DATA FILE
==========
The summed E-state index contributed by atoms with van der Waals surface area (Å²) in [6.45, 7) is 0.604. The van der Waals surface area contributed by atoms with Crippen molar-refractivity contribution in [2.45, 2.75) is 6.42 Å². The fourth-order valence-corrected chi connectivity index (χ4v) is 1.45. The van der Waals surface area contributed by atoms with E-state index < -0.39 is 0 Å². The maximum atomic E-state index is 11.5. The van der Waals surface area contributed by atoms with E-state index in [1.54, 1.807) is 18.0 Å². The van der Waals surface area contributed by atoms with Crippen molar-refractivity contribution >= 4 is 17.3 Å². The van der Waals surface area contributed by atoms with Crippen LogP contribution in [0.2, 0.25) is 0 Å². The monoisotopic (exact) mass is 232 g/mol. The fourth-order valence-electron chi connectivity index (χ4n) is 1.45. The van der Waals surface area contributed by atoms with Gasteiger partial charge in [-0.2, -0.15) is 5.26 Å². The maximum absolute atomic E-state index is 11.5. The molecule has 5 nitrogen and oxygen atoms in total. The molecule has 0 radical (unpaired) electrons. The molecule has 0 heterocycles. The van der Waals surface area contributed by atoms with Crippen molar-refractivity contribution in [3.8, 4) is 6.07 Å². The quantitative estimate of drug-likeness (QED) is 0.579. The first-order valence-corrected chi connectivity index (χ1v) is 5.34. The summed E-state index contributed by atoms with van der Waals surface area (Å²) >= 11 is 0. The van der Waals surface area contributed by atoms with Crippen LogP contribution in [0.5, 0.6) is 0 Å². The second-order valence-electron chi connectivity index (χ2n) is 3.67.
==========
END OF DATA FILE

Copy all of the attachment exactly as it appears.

The summed E-state index contributed by atoms with van der Waals surface area (Å²) in [6.45, 7) is 0.604. The van der Waals surface area contributed by atoms with Crippen molar-refractivity contribution in [2.45, 2.75) is 6.42 Å². The fourth-order valence-corrected chi connectivity index (χ4v) is 1.45. The van der Waals surface area contributed by atoms with E-state index < -0.39 is 0 Å². The maximum atomic E-state index is 11.5. The van der Waals surface area contributed by atoms with E-state index in [1.54, 1.807) is 18.0 Å². The van der Waals surface area contributed by atoms with Crippen molar-refractivity contribution >= 4 is 17.3 Å². The van der Waals surface area contributed by atoms with Crippen LogP contribution in [0.2, 0.25) is 0 Å². The monoisotopic (exact) mass is 232 g/mol. The fourth-order valence-electron chi connectivity index (χ4n) is 1.45. The van der Waals surface area contributed by atoms with Gasteiger partial charge in [-0.2, -0.15) is 5.26 Å². The maximum absolute atomic E-state index is 11.5. The molecule has 5 nitrogen and oxygen atoms in total. The molecule has 0 radical (unpaired) electrons. The molecule has 0 heterocycles. The van der Waals surface area contributed by atoms with Crippen molar-refractivity contribution in [3.8, 4) is 6.07 Å². The quantitative estimate of drug-likeness (QED) is 0.579. The first-order valence-corrected chi connectivity index (χ1v) is 5.34. The summed E-state index contributed by atoms with van der Waals surface area (Å²) >= 11 is 0. The van der Waals surface area contributed by atoms with Crippen LogP contribution in [0.5, 0.6) is 0 Å². The second-order valence-electron chi connectivity index (χ2n) is 3.67.